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August 28, 2017

Changes in Utah Water Watch Staff

Cade Andrus, the new co-coordinator at UWW

In June, Utah Water Watch (UWW), a Utah State University Water Quality Extension program, said goodbye to co-coordinator Eli Robinson. While working for Utah Water Watch, Eli spearheaded UWW’s Harmful Algal Bloom (HAB) program. This program has been successful in working with citizen monitors to assist the Utah Department of Environmental Quality’s Division of Water Quality in catching HABs before they release toxins and cause potential harm to people and animals. The UWW community will miss Eli’s organizational expertise, sense of humor, and creativity, and wishes him well in the future.


With this change, Cade Andrus has joined UWW as the new co-coordinator. He is a 2017 graduate of the Quinney College of Natural Resources at USU and has a degree in environmental studies along with a strong interest in sustainable development. While in this new position, he hopes to reach a broader audience for water quality education and citizen monitoring. Cade’s diverse background will bring new insights and ideas to the program.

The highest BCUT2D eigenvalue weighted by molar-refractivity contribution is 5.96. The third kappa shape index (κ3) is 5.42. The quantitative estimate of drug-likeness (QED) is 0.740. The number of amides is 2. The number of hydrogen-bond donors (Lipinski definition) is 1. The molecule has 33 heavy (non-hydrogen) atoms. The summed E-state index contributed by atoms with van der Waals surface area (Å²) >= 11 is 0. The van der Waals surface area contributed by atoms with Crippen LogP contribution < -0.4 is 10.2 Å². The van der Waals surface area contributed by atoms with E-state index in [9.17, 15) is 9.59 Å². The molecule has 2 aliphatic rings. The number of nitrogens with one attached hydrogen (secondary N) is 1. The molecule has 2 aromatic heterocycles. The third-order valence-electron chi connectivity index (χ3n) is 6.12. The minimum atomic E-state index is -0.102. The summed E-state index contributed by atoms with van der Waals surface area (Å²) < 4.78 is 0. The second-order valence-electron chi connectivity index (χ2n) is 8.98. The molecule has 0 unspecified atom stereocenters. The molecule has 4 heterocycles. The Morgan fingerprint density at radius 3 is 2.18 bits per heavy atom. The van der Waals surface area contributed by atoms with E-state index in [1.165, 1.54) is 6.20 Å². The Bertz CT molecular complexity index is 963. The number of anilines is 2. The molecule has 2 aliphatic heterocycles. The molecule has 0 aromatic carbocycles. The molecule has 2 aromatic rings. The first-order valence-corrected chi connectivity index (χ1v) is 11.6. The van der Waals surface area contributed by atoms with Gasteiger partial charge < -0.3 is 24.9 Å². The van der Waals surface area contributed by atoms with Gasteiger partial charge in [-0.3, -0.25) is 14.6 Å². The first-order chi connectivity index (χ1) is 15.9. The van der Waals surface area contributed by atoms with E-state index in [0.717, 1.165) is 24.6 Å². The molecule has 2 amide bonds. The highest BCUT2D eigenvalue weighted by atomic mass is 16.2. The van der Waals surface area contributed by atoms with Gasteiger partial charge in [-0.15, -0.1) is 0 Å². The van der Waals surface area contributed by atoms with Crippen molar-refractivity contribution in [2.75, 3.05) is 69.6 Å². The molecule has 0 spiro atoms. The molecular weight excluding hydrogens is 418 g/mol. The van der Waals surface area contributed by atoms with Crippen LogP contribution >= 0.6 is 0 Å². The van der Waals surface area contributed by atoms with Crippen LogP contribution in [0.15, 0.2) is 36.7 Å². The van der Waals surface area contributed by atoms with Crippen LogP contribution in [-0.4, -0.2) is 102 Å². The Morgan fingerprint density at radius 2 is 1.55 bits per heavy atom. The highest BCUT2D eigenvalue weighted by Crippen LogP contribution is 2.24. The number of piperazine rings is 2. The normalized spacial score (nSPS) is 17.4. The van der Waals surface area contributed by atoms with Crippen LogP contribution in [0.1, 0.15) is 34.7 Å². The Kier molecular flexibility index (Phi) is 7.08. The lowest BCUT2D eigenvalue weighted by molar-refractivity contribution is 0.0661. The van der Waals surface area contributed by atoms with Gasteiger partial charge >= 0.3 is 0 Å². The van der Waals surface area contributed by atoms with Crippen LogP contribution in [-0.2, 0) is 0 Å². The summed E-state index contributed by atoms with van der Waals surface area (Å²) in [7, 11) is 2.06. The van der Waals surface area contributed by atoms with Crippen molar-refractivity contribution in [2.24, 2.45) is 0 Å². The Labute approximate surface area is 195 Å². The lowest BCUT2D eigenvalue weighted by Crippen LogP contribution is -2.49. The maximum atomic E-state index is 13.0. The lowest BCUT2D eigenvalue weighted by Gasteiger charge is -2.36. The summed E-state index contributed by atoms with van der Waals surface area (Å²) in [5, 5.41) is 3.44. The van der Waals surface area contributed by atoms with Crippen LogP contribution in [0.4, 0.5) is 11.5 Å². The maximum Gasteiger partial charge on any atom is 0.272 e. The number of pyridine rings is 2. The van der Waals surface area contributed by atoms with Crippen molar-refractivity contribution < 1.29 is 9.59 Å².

In order to continue supporting and growing programs, UWW has added additional staff this season, including USU students Jose Pacheco, a senior in conservation and restoration ecology, and Hannah Johnson and Cole Patton, who are both incoming freshman and Quinney scholars studying conservation and restoration ecology.


UWW co-coordinator Ellen Bailey, based in Salt Lake City, works with watershed partners to develop advanced monitoring (Tier 2) volunteers in assisting with state monitoring needs, especially in measuring the effectiveness of projects to improve water quality.  In her presentation this past July at the iUTAH Symposium, she shared the following numbers on the program’s successes since 2012:


  • 103 training events

  • 1,025 volunteers trained

  • 250 sites monitored overall in Utah


UWW maintains an active citizen science group supporting water stewardship in the state of Utah, including 100 active volunteers this year with 23 specializing in Tier 2 monitoring, and is a program that iUTAH is proud to partner with and support.



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